During the afternoon of April 15, not long after they had entered the influence of the Earth's gravity field, everyone at Mission Control slid to the edge of their seats and grappled with another heart stopping report from Haise: "I just heard a little thump, sounded like down in the descent stage, and I saw a new shower of snowflakes come up." Another explosion! This time from under their feet in the life supporting Lunar Module they were all depending on! More debris gathered around the two stricken spacecraft. What had exploded? Would the flimsy LM, built to be as light as possible, break open and leave the astronauts exposed to the deadly vacuum of space?
Anxiously scanning their telemetry readouts the systems engineers quickly spotted the current from LM battery #2 was dropping steadily. Don Abraham, from the Mission Evaluation Room, figured out that hydrogen and oxygen gases had built up in the battery's lid until the pressure blew it off. The battery was still working, though its power dropped, and the other three batteries automatically compensated for the loss. After consulting with the manufacturers, the engineers decided that the batteries were going to last comfortably until the end of the mission.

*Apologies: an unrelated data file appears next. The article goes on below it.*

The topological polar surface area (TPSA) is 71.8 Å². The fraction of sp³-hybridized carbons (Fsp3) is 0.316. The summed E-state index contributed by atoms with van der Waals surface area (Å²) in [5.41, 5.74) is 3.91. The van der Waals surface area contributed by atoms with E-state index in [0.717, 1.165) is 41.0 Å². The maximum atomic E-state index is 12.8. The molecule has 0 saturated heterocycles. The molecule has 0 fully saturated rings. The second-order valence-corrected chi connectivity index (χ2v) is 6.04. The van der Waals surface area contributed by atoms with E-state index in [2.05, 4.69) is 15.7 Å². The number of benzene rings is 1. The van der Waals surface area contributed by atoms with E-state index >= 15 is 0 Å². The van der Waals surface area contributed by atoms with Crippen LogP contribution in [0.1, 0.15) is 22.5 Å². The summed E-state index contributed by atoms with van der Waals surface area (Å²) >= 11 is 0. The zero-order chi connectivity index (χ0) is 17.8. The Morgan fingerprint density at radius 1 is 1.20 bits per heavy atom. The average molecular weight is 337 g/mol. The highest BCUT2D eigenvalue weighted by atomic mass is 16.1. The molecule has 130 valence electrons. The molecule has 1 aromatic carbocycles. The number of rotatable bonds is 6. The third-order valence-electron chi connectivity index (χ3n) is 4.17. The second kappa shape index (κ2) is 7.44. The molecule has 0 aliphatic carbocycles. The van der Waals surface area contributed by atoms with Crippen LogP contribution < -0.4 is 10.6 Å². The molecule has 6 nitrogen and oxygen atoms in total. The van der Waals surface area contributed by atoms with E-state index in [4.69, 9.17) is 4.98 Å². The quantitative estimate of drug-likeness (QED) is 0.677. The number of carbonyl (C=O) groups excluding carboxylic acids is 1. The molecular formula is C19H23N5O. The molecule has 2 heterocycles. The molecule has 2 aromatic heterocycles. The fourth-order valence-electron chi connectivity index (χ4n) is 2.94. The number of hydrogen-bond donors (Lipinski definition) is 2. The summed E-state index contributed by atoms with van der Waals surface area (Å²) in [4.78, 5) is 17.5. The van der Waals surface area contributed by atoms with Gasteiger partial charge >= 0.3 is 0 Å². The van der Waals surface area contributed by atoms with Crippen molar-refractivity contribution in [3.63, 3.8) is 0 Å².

Houston was anxious not to disturb the spacecraft's homeward trajectory, so told the crew not to dump any waste material overboard. This meant they had to find a way to store their urine on board. They found three bags in the Command Module and six little ones in the LM, plus by using some tanks associated with their EVA suits they managed to keep ahead of the flow. "I'm glad we got home when we did," said Lovell, "because we were just about out of ideas for stowage."
As Apollo 13 raced home the trajectory engineers began to grow frowns as they spotted the tracking data was indicating the spacecraft were gently drifting away from the critical entry corridore. What was causing this insidious drift? Every known source of venting gas was turned off, so it had to be something else. From later investigation the Lunar Module's environmental engineers concluded it must have been caused by wisps of steam drifting off the LM's cooling radiator, which under normal circumstances would not have been noticed in the short, sharp dash down to the moon's surface and back. When the error crept up to nearly a hundred miles (161 km) it was time to do something, or the astronauts in their spacecraft would bounce out of the atmosphere and go off into solar orbit: "....to become a permanent monument to the space program," as Lovell wryly put it.
The flight controllers were reluctant to fire the LM's descent engine again. Helium was normally used to force the fuel into the engine combustion chamber, and the LM engineers were watching the pressure slowly building up in the storage tank. At 1,800 lb per square inch (12,411 kPa) a safety membrane would blow out to relieve the pressure. Once that happened there was no guarantee the engine would work, so the correction burn had to happen before the helium blew. Late during Wednesday evening Capcom Vance Brand called Apollo 13: